THIS excellent biography of a very important Frenchman bears the subtitle of ‘Poet, Statesman, Lover,’which would indicate that M. Maurois, in writing it, has had his work cut out for him. Born the same year as Napoleon, in an age which knew no peace, Chateaubriand was a turbulent, tempestuous character, a stormy petrel; and as he lived to be eighty, and scarcely ever let up in any of his three activities, too often indeed engaging in all of them simultaneously, his life provides enough excitement to keep a biographer busy. In many respects he out-Byroned Byron, who owed a debt to him he never acknowledged. Both his physical courage and his moral courage were considerable, and when it fell to his lot to measure strength with Napoleon he by no means came off the worst.
He was forced into an early marriage to a woman whom he did not love, who was fully determined to live as long as he; if she proved a continuous plague to him, he found compensation in a host of women, some of them the choicest of France, whose number is not to he counted on the fingers of one’s hands. It was not wholly his fault. Like most Don Juans of his imaginative and intellectual type, he was rather shy; according to M. Maurois, he might have said with younger disciple Byron: ’No one since the War of Troy has been so much abducted as I.’ Even the ‘virginal’ Récamier fell victim to his enchantments, and this affair, in spite of waywardnesses inevitable in so virile and susceptible a lover as Chateaubriand, seems to have endured longer and on a firmer foundation than any other. All in all, he had just the sort of love life to be expected of a man who ushered in the Romantic movement.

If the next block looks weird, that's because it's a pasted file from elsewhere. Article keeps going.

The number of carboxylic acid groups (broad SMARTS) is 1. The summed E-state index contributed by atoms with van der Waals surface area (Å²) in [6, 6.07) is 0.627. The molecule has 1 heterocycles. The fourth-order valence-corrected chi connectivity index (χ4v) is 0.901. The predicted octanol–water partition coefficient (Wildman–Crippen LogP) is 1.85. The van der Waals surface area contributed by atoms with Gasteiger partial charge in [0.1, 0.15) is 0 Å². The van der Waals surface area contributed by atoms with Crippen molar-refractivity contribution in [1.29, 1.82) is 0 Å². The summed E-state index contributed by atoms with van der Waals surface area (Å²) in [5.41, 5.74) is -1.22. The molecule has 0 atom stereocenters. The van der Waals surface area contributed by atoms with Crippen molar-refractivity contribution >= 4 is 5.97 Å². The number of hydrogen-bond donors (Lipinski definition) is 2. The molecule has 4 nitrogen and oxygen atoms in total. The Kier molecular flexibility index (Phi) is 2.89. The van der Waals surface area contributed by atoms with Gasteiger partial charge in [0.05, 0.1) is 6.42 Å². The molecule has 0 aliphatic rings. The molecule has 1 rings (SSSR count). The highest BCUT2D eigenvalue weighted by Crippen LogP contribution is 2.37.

It was Atala, a highly colored tale which was the result of his adventurous journey to America, that gave the first impetus to a new literature; but it was the publication of Le Génic du Christianisme, falling in, as it did, with the schemes of Napoleon, that launched him on a career as the most significant spokesman of his time. A royalist, he could not wholly escape the liberal tendencies of his age, and this brought him into difficulties with both sides. And as he had a rather exalted opinion of himself, an opinion indeed too often deserved, bitterness was repeatedly his reward.
Since others would not do it for him. he was driven to blow his own horn, and occasionally was rewarded. His trouble was that he was not content to be merely an author; he gave some of the most valuable ideas to the age. and he thought it was his due to have an opportunity to put them in force. He felt himself to be a statesman as well as a poet, and he saw mediocrities steal his political ideas and make use of them. The fact is, as M. Maurois clearly shows, he was a statesman, and a great one. But because he was also a poet, and a great one, he was prevented from becoming the successful statesman he might have been. He was impetuous and domineering, he lacked tact, and lesser but more practical men could not forgive him his obvious superiority, his poetry, his genius, his excessive luck with women. He fell as often as he rose, and his biographer makes the most of a life as stormy as any we have read in many a moon.